Golden berries—also known by various names including Cape gooseberries, husk cherries, and Peruvian groundcherries—are small, yellow-orange fruits wrapped in thin husks with a paper-like texture. These little berries are bursting with nutrients, but are they safe for dogs to eat? In short, fully ripened golden berries without any husks, stems, or leaves are okay for dogs as long as they don’t eat too many.
However, the full answer is a little more complex, and there are risks involved in feeding golden berries to dogs, so read on to find out more about why it’s important to exercise caution.
Are Golden Berries Harmful to Dogs?
If you only feed your dog a few fresh, washed, fully ripe golden berries without the husks, this is fine. However, unripened golden berries are not safe for dogs because they contain a toxic compound called solanine, which is present in foods from the nightshade family, including tomatoes and potatoes.
Signs of solanine toxicity include diarrhea, vomiting, hypersalivation, weakness, loss of appetite, pupil dilation, confusion, and a slow heart rate.
Furthermore, the parts of the plant that golden berries grow on, including the stems, flowers, and leaves, as well as the thin husks that surround the berries, are also toxic, so all of these must be removed before your dog eats golden berries. Ripe golden berries will be fully yellow-orange in color and won’t have any green areas.
One more thing to take into account is that golden berries can present a choking hazard, so consider cutting them into smaller pieces to reduce this risk.
How Many Golden Berries Can Dogs Eat?
Golden berries are a source of carotenoids, vitamin C, vitamin A, vitamin K, and vitamin E among other nutrients. That said, dogs shouldn’t eat too many of them, as too much of any kind of fruit can cause an upset stomach. In addition, fruit contains sugar, which can cause dogs to gain weight if they eat too much of it.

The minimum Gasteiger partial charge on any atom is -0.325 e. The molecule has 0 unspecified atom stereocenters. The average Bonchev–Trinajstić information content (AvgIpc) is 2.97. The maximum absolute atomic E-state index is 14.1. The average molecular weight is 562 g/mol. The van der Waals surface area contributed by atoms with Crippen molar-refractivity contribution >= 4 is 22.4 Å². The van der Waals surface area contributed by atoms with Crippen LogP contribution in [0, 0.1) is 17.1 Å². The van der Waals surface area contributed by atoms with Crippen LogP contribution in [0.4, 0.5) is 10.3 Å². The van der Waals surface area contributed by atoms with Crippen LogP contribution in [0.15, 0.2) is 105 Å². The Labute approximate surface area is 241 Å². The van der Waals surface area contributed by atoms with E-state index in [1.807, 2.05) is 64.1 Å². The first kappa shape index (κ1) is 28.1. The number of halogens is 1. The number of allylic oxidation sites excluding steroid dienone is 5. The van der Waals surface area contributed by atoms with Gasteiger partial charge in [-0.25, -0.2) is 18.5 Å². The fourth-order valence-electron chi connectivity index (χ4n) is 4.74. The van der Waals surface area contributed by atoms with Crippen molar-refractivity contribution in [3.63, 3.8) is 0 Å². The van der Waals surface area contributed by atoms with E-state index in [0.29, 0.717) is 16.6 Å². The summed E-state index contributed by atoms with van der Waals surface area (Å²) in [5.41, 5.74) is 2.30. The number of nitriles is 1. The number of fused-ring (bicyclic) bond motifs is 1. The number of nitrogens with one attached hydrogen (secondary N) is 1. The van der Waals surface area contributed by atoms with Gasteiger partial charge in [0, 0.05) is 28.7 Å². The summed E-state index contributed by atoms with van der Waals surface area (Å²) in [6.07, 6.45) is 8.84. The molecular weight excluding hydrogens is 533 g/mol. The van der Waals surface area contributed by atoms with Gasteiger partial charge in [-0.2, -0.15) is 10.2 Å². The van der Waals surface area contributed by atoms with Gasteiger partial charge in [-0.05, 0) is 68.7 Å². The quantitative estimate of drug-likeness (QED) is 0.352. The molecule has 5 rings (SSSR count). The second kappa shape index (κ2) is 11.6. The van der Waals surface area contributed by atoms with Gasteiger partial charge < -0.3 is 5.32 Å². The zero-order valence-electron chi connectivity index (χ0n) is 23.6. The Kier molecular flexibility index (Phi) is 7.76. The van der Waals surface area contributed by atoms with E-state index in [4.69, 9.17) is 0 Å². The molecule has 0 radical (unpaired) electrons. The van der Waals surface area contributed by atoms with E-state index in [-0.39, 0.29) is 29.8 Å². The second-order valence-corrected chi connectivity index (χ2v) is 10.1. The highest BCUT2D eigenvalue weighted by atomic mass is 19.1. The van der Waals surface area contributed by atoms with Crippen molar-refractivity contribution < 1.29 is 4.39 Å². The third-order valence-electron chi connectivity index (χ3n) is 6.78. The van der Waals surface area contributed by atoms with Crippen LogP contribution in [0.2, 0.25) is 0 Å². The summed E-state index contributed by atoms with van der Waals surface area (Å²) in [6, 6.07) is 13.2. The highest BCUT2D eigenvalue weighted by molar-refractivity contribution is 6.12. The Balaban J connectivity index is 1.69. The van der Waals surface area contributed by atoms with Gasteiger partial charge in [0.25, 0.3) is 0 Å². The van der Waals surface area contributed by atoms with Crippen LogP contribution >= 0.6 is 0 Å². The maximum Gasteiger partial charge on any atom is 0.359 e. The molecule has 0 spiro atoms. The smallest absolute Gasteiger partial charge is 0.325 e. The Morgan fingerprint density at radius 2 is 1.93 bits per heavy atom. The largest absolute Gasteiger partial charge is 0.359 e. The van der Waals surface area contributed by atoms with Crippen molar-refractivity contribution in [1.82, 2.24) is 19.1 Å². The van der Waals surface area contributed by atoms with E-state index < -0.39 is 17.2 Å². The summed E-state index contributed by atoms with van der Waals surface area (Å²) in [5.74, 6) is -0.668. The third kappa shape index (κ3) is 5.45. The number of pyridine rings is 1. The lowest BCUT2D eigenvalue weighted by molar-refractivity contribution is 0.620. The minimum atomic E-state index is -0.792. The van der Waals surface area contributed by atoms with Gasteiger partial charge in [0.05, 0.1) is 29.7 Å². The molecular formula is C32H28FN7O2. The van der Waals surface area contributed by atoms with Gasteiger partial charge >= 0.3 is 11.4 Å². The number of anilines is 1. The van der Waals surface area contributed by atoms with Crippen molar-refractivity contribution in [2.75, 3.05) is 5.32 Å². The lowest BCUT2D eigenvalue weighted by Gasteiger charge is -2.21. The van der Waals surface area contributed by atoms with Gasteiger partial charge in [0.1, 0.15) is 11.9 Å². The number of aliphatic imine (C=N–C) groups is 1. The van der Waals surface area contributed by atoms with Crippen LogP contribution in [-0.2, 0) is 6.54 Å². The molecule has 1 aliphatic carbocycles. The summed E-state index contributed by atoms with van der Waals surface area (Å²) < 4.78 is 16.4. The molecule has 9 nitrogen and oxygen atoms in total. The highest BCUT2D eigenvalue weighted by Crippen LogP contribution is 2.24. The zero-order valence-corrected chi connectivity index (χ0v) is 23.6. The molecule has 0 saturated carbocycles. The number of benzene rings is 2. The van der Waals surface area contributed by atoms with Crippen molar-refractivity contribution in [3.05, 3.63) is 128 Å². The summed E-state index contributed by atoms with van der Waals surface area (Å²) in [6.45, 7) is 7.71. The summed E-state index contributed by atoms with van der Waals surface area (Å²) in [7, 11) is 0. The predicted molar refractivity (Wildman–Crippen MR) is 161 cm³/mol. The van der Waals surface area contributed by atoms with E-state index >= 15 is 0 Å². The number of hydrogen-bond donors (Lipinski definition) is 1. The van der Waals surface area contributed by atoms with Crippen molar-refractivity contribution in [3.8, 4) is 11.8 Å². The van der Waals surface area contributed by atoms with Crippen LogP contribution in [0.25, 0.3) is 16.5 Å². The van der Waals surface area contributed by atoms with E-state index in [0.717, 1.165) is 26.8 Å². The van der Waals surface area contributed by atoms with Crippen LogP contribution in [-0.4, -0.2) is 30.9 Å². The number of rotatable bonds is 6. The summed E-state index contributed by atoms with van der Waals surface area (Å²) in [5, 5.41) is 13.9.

If you do decide to offer your dog ripe golden berries, it’s best to stick to feeding just a few (in fresh form only) as a treat. The same goes for any type of fruit you offer. As a general rule, up to 10% of your dog’s diet can consist of treats. The other 90% should consist of a complete, balanced food formula.
Which Fruits Can Dogs Eat?
A number of fruits are safe for dogs, including various berries, and several fruits are good sources of vitamins (like vitamin C) and antioxidants that could benefit your dog.
That said, precautions should always be taken, like removing seeds, pits, stones, leaves, and rinds to prevent choking or toxicity. Moreover, fruit should always be cut up into appropriately-sized pieces for your dog to safely swallow.
Finally, bear in mind that some fruits contain compounds that are toxic in large amounts. One example is raspberries, which contain xylitol. This is another reason why you should always limit the amount of fruit your dog eats. If these precautions are taken, the following fruits make good snacks for dogs:
Unsafe Fruits for Dogs
Some fruits are unsafe for dogs due to the presence of toxic compounds. These include:
- Cherries (the flesh is okay, but the pits contain cyanide, as do the leaves and stems)
- Unripe tomatoes (the tomato plant’s stems and leaves are also toxic)
- Avocado (these contain persin and are high in fat)
- Grapes and raisins (these can cause kidney failure in dogs)
What Does a Healthy Dog’s Diet Look Like?
Dogs are omnivorous animals, meaning they can eat both meat and plant matter. They require six essential nutrients at appropriate levels: proteins, fats, minerals, vitamins, carbohydrates, and, of course, water.
High-quality commercial dog food brands formulate complete and balanced recipes that offer all the nutrients dogs need, meaning you don’t need to supplement their diet with other foods (like fruits and vegetables) unless you want to offer them as occasional treats. In fact, many brands include a selection of fruits and vegetables in their recipes.
Every dog has different dietary needs, and these depend on various factors like flavor preferences, age, and your dog’s health status. For example, a puppy should eat dog food made for puppies because this is specially formulated to meet their developmental needs. Another example: If your dog has a specific health issue, like kidney problems, your vet may recommend a special diet that supports the kidneys.
Weight management is one of the biggest considerations when it comes to your dog’s health. It’s easier than you might think to overfeed your dog, so it’s prudent to adhere to the daily amount guidelines on the food packet or your vet’s recommendation. Providing fresh water at all times encourages your dog to stay hydrated.
So, while golden berries in themselves aren’t dangerous for dogs when ripe and fed in moderation, unripe golden berries are unsafe because they contain solanine, which can cause toxicity.
In addition, dogs should never be allowed to eat the other parts of a golden berry plant, which are the flowers, leaves, stems, and husks. If your dog has managed to eat unripe golden berries or another part of the golden berry plant, please let your vet know.